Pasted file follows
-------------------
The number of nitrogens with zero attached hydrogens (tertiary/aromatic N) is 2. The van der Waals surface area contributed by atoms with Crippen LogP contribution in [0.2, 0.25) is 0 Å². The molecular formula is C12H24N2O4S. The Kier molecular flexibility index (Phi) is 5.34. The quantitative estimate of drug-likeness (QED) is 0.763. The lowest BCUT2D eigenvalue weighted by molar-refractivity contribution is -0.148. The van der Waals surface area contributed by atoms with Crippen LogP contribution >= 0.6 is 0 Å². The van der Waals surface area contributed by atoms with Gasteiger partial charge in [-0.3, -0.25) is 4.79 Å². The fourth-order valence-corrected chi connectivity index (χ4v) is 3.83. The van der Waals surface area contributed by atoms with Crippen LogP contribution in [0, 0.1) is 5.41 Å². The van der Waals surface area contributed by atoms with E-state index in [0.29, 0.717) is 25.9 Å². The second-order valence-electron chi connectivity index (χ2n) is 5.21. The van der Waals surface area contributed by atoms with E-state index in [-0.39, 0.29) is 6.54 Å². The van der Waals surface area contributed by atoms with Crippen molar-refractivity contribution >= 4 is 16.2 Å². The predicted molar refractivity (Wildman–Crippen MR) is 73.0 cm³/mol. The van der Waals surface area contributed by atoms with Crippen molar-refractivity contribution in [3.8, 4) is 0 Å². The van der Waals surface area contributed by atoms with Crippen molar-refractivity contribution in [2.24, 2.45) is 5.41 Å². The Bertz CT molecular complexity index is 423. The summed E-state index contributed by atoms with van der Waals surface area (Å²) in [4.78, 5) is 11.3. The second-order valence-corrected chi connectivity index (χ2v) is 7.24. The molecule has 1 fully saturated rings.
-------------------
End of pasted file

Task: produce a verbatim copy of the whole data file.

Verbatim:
The number of nitrogens with zero attached hydrogens (tertiary/aromatic N) is 2. The van der Waals surface area contributed by atoms with Crippen LogP contribution in [0.2, 0.25) is 0 Å². The molecular formula is C12H24N2O4S. The Kier molecular flexibility index (Phi) is 5.34. The quantitative estimate of drug-likeness (QED) is 0.763. The lowest BCUT2D eigenvalue weighted by molar-refractivity contribution is -0.148. The van der Waals surface area contributed by atoms with Crippen LogP contribution >= 0.6 is 0 Å². The van der Waals surface area contributed by atoms with Gasteiger partial charge in [-0.3, -0.25) is 4.79 Å². The fourth-order valence-corrected chi connectivity index (χ4v) is 3.83. The van der Waals surface area contributed by atoms with Crippen LogP contribution in [0, 0.1) is 5.41 Å². The van der Waals surface area contributed by atoms with E-state index in [0.29, 0.717) is 25.9 Å². The second-order valence-electron chi connectivity index (χ2n) is 5.21. The van der Waals surface area contributed by atoms with E-state index in [-0.39, 0.29) is 6.54 Å². The van der Waals surface area contributed by atoms with Crippen molar-refractivity contribution >= 4 is 16.2 Å². The predicted molar refractivity (Wildman–Crippen MR) is 73.0 cm³/mol. The van der Waals surface area contributed by atoms with Crippen molar-refractivity contribution in [3.8, 4) is 0 Å². The van der Waals surface area contributed by atoms with Crippen molar-refractivity contribution in [2.24, 2.45) is 5.41 Å². The Bertz CT molecular complexity index is 423. The summed E-state index contributed by atoms with van der Waals surface area (Å²) in [4.78, 5) is 11.3. The second-order valence-corrected chi connectivity index (χ2v) is 7.24. The molecule has 1 fully saturated rings.